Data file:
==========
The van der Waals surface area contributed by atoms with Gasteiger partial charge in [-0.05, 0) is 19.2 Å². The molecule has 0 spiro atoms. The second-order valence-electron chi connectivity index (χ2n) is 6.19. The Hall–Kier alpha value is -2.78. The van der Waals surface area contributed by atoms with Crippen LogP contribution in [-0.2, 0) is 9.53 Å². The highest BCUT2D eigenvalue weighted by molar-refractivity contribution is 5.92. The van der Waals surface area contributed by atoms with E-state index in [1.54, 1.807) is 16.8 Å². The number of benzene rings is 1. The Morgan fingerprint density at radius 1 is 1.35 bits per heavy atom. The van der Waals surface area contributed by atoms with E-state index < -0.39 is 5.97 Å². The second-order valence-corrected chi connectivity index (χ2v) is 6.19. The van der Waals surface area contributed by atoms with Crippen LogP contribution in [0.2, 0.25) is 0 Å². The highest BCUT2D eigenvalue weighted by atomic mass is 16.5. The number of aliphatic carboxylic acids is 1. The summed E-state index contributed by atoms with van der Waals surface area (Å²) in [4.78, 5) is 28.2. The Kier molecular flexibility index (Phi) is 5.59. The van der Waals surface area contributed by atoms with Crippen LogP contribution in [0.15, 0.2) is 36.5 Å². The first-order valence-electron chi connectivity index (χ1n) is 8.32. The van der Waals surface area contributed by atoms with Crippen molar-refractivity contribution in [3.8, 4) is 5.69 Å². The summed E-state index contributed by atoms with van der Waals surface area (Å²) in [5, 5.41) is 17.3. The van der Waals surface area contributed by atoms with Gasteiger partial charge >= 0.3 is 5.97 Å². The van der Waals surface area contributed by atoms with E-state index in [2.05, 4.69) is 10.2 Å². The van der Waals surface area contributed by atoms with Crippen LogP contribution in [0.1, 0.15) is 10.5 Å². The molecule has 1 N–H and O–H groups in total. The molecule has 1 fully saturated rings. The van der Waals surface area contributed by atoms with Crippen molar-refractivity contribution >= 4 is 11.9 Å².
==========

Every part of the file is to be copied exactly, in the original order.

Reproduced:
The van der Waals surface area contributed by atoms with Gasteiger partial charge in [-0.05, 0) is 19.2 Å². The molecule has 0 spiro atoms. The second-order valence-electron chi connectivity index (χ2n) is 6.19. The Hall–Kier alpha value is -2.78. The van der Waals surface area contributed by atoms with Crippen LogP contribution in [-0.2, 0) is 9.53 Å². The highest BCUT2D eigenvalue weighted by molar-refractivity contribution is 5.92. The van der Waals surface area contributed by atoms with E-state index in [1.54, 1.807) is 16.8 Å². The number of benzene rings is 1. The Morgan fingerprint density at radius 1 is 1.35 bits per heavy atom. The van der Waals surface area contributed by atoms with E-state index < -0.39 is 5.97 Å². The second-order valence-corrected chi connectivity index (χ2v) is 6.19. The van der Waals surface area contributed by atoms with Crippen LogP contribution in [0.2, 0.25) is 0 Å². The highest BCUT2D eigenvalue weighted by atomic mass is 16.5. The number of aliphatic carboxylic acids is 1. The summed E-state index contributed by atoms with van der Waals surface area (Å²) in [4.78, 5) is 28.2. The Kier molecular flexibility index (Phi) is 5.59. The van der Waals surface area contributed by atoms with Crippen LogP contribution in [0.15, 0.2) is 36.5 Å². The first-order valence-electron chi connectivity index (χ1n) is 8.32. The van der Waals surface area contributed by atoms with Crippen molar-refractivity contribution in [3.8, 4) is 5.69 Å². The summed E-state index contributed by atoms with van der Waals surface area (Å²) in [5, 5.41) is 17.3. The van der Waals surface area contributed by atoms with Gasteiger partial charge >= 0.3 is 5.97 Å². The van der Waals surface area contributed by atoms with E-state index in [2.05, 4.69) is 10.2 Å². The van der Waals surface area contributed by atoms with Crippen LogP contribution in [0.1, 0.15) is 10.5 Å². The molecule has 1 N–H and O–H groups in total. The molecule has 1 fully saturated rings. The van der Waals surface area contributed by atoms with Crippen molar-refractivity contribution >= 4 is 11.9 Å².